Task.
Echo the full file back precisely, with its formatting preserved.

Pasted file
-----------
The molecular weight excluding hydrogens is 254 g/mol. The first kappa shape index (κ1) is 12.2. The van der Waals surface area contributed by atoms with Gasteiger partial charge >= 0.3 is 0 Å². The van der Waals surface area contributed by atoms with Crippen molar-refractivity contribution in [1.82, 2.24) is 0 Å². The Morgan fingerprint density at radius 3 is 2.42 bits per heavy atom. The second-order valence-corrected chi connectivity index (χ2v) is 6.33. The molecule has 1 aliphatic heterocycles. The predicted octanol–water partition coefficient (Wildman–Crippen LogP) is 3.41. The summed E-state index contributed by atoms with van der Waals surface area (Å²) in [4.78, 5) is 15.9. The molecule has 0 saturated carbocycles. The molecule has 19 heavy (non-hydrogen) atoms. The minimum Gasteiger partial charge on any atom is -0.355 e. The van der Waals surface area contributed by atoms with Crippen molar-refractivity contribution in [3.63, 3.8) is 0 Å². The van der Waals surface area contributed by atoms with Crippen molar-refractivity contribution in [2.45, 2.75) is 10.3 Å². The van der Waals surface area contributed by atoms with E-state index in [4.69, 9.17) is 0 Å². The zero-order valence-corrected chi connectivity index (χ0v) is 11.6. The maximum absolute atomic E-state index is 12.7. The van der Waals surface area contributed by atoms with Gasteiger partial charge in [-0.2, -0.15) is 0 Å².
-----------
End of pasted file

The molecular weight excluding hydrogens is 254 g/mol. The first kappa shape index (κ1) is 12.2. The van der Waals surface area contributed by atoms with Gasteiger partial charge >= 0.3 is 0 Å². The van der Waals surface area contributed by atoms with Crippen molar-refractivity contribution in [1.82, 2.24) is 0 Å². The Morgan fingerprint density at radius 3 is 2.42 bits per heavy atom. The second-order valence-corrected chi connectivity index (χ2v) is 6.33. The molecule has 1 aliphatic heterocycles. The predicted octanol–water partition coefficient (Wildman–Crippen LogP) is 3.41. The summed E-state index contributed by atoms with van der Waals surface area (Å²) in [4.78, 5) is 15.9. The molecule has 0 saturated carbocycles. The molecule has 19 heavy (non-hydrogen) atoms. The minimum Gasteiger partial charge on any atom is -0.355 e. The van der Waals surface area contributed by atoms with Crippen molar-refractivity contribution in [3.63, 3.8) is 0 Å². The van der Waals surface area contributed by atoms with Crippen molar-refractivity contribution in [2.45, 2.75) is 10.3 Å². The van der Waals surface area contributed by atoms with E-state index in [4.69, 9.17) is 0 Å². The zero-order valence-corrected chi connectivity index (χ0v) is 11.6. The maximum absolute atomic E-state index is 12.7. The van der Waals surface area contributed by atoms with Gasteiger partial charge in [-0.2, -0.15) is 0 Å².